The Guardian October 8, 2003


Deceit and dirty tricks on Iraq

by Susan Webb

Accusations that the White House illegally leaked information to stifle 
dissent over its Iraq war policy are the latest in a series of charges that 
the administration used deceit and dirty tricks to sell the Iraq war. The 
charges fuelled widening dissatisfaction over the cost of the occupation of 
Iraq  both in lives and dollars  and further battered President Bush's 
sagging credibility.

It was revealed last week that the CIA filed a "crime report" with the 
Justice Department, asking for an investigation of whether Bush officials 
illegally leaked to reporters the fact that the wife of former ambassador 
Joseph Wilson is an undercover CIA operative.

Wilson was sent by the CIA last year to investigate claims that Iraq had 
tried to purchase uranium in Africa. Wilson reported that the claims were 
false. Recently, he has publicly denounced the administration for knowingly 
using the false information to justify the war, including in Bush's State 
of the Union speech last January.

Wilson and others charge that the "outing" of his wife was done for 
revenge, and to warn others of the consequences of challenging the 
administration's policies. Revealing the name of an undercover agent is a 
federal crime. The Justice Department and FBI have now been forced to 
launch an investigation of White House involvement. Leading Democrats have 
called for the appointment of an independent prosecutor, saying the 
Ashcroft Justice Department is incapable of conducting an impartial 
investigation.

Earlier in the week, the Republican and Democratic heads of the House 
Permanent Select Committee on Intelligence released findings that the 
administration launched the war even though it had no solid evidence that 
Saddam Hussein was developing weapons of mass destruction or had ties with 
terrorists.

In a September 25 letter to CIA director George Tenet, the committee's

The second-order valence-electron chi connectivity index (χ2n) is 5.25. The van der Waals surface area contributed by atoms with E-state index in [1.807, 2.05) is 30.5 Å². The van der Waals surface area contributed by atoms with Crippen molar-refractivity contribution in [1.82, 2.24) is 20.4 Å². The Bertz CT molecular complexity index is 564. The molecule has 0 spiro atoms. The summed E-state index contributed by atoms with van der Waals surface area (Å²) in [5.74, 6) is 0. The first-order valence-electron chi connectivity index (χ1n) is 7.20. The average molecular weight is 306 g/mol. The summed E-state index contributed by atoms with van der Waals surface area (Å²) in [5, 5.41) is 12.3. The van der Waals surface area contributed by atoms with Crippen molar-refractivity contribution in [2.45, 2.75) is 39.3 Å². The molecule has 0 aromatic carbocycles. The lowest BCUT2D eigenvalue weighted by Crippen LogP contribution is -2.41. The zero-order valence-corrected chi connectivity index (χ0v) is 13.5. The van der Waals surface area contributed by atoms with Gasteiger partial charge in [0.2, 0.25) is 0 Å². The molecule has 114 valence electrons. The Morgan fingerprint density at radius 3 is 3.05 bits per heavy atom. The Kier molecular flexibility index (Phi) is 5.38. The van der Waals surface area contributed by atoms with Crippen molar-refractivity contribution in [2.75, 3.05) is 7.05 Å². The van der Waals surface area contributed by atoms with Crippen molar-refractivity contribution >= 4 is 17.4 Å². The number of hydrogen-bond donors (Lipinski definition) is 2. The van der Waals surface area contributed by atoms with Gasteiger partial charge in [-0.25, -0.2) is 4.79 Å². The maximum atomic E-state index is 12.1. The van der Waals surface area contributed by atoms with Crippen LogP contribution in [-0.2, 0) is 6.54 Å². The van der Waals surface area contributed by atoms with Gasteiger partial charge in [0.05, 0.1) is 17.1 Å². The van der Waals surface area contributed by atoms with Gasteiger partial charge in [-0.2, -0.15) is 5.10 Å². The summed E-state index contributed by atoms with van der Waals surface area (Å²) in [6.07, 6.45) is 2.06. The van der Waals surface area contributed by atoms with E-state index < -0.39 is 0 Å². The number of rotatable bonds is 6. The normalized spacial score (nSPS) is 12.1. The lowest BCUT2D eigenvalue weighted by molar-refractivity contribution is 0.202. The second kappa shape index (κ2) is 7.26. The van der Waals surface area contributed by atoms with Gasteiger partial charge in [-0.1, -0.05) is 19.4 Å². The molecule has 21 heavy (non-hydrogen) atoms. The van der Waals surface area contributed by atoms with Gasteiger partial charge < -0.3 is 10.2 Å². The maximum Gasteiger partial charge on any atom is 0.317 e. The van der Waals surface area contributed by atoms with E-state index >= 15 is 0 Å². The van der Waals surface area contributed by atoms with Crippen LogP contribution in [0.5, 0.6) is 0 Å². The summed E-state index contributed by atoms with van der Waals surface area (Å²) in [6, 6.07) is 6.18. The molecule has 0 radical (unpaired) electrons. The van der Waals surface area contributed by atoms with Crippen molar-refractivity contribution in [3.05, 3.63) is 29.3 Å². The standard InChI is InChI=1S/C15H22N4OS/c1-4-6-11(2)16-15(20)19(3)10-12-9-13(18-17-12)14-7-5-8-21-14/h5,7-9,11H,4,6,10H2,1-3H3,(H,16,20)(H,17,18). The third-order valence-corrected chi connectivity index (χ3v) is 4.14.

chair, Republican Porter Goss, a former CIA agent and a long-time supporter 
of Tenet, and the ranking Democrat, Jane Harman, charged that intelligence 
agencies' conclusions about Iraq's weapons programs were based largely on 
outdated, "circumstantial" and "fragmentary" information with "too many 
uncertainties".

Administration officials have delayed indefinitely the publication of a 
report by a group they sent to Iraq to find weapons of mass destruction, 
after the group found no evidence that any such weapons exist, following a 
four-month search. The report by the "Iraq Survey Group", consisting of 
1400 US and British scientists, military and intelligence experts, may 
never be published, British Government sources said.

Earlier last month, former UN chief weapons inspector Hans Blix said he 
believes that Iraq destroyed most of its weapons of mass destruction 10 
years ago.

"I'm certainly more and more to the conclusion that Iraq has, as they 
maintained, destroyed all, almost, of what they had in the summer of 1991", 
Blix told an Australian radio station. "The more time that has passed, the 
more I think it's unlikely that anything will be found." His successor, 
Demetrius Perricos, told Reuters it was becoming "more and more difficult 
to believe stocks [of WMD] were there" in Iraq.

CNN's top war correspondent, Christiane Amanpour, recently accused the Bush 
administration of conducting a campaign of "fear" and "disinformation at 
the highest levels" during the Iraq war. On a CNBC talk show last month, 
Amanpour said CNN and journalists in general were "intimidated" by the 
administration, which, with the help of Fox News, created "a climate of 
fear and self-censorship."

On September 30, the Senate Appropriations Committee voted 29-0 to approve 
President Bush's $87 billion "supplemental" request to pay for the 
occupation of Iraq. Most Senate Democrats are not opposing the bulk of 
Bush' s request  $67 billion for military operations. They are focusing 
instead on the $20 billion requested for Iraq's reconstruction. The fight 
is expected to continue on the Senate floor until mid-October.

During a nation-wide "call-in" organised by the Win Without War coalition 
and MoveOn.org, in five hours over 12,000 people called their senators to 
oppose giving Bush a blank cheque, saying Congress should require him to 
hand over control of Iraq to the United Nations, and fire those responsible 
for mismanaging Iraq, starting with Defense Secretary Donald Rumsfeld.

Bush's $87 billion request, in the midst of record job losses and budget 
cuts for domestic needs, has sparked wide public discontent. But rather 
than challenging the occupation, pressing for transfer of control to the 
UN, or suggesting that Pentagon funds or war profits pay for repairing the 
damage caused by US actions, many Democrats are limiting their objections 
to calls for shifting reconstruction costs to Iraq.

At the UN, the administration is continuing its efforts to push through a 
resolution that would give a cover for military and financial help from 
other countries, without ceding real control either to the UN or to Iraqis. 
Thus far the US remains isolated.

"They're on their own", a UN official said. "It's just between them and the 
American taxpayer."

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People's Weekly World, newspaper of the CP USA

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